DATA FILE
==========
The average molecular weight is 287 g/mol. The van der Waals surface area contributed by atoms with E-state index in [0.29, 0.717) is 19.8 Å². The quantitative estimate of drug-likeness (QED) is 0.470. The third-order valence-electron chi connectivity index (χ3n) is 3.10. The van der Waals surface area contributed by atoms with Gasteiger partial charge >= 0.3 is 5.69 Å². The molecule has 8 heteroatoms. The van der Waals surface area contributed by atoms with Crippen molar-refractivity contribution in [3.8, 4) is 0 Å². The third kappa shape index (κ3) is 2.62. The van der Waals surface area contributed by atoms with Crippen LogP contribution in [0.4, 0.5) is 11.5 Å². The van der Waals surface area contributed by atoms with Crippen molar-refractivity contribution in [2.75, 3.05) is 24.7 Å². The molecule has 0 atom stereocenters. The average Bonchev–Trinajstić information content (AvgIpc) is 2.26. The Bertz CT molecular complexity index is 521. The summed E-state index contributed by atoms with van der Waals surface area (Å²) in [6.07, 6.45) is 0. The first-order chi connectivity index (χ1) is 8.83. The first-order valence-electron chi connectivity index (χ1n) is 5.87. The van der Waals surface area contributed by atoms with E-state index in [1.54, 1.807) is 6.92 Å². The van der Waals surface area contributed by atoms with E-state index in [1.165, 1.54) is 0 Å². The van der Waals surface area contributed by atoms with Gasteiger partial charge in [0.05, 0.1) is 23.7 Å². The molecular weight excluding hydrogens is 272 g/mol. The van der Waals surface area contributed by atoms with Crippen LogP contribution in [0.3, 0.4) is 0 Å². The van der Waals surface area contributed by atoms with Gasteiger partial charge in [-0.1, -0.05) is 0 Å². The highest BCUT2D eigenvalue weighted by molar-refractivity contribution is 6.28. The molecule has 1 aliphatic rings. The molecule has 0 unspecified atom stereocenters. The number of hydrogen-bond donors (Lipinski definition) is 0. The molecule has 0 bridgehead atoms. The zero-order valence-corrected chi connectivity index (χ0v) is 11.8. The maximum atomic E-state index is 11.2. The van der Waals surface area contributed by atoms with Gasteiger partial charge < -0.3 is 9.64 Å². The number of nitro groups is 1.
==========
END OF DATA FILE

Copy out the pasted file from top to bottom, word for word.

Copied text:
The average molecular weight is 287 g/mol. The van der Waals surface area contributed by atoms with E-state index in [0.29, 0.717) is 19.8 Å². The quantitative estimate of drug-likeness (QED) is 0.470. The third-order valence-electron chi connectivity index (χ3n) is 3.10. The van der Waals surface area contributed by atoms with Gasteiger partial charge >= 0.3 is 5.69 Å². The molecule has 8 heteroatoms. The van der Waals surface area contributed by atoms with Crippen molar-refractivity contribution in [3.8, 4) is 0 Å². The third kappa shape index (κ3) is 2.62. The van der Waals surface area contributed by atoms with Crippen LogP contribution in [0.4, 0.5) is 11.5 Å². The van der Waals surface area contributed by atoms with Crippen molar-refractivity contribution in [2.75, 3.05) is 24.7 Å². The molecule has 0 atom stereocenters. The average Bonchev–Trinajstić information content (AvgIpc) is 2.26. The Bertz CT molecular complexity index is 521. The summed E-state index contributed by atoms with van der Waals surface area (Å²) in [6.07, 6.45) is 0. The first-order chi connectivity index (χ1) is 8.83. The first-order valence-electron chi connectivity index (χ1n) is 5.87. The van der Waals surface area contributed by atoms with E-state index in [1.54, 1.807) is 6.92 Å². The van der Waals surface area contributed by atoms with E-state index in [1.165, 1.54) is 0 Å². The van der Waals surface area contributed by atoms with Gasteiger partial charge in [0.05, 0.1) is 23.7 Å². The molecular weight excluding hydrogens is 272 g/mol. The van der Waals surface area contributed by atoms with Crippen LogP contribution in [0.3, 0.4) is 0 Å². The van der Waals surface area contributed by atoms with Gasteiger partial charge in [-0.1, -0.05) is 0 Å². The highest BCUT2D eigenvalue weighted by molar-refractivity contribution is 6.28. The molecule has 1 aliphatic rings. The molecule has 0 unspecified atom stereocenters. The number of hydrogen-bond donors (Lipinski definition) is 0. The molecule has 0 bridgehead atoms. The zero-order valence-corrected chi connectivity index (χ0v) is 11.8. The maximum atomic E-state index is 11.2. The van der Waals surface area contributed by atoms with Gasteiger partial charge < -0.3 is 9.64 Å². The number of nitro groups is 1.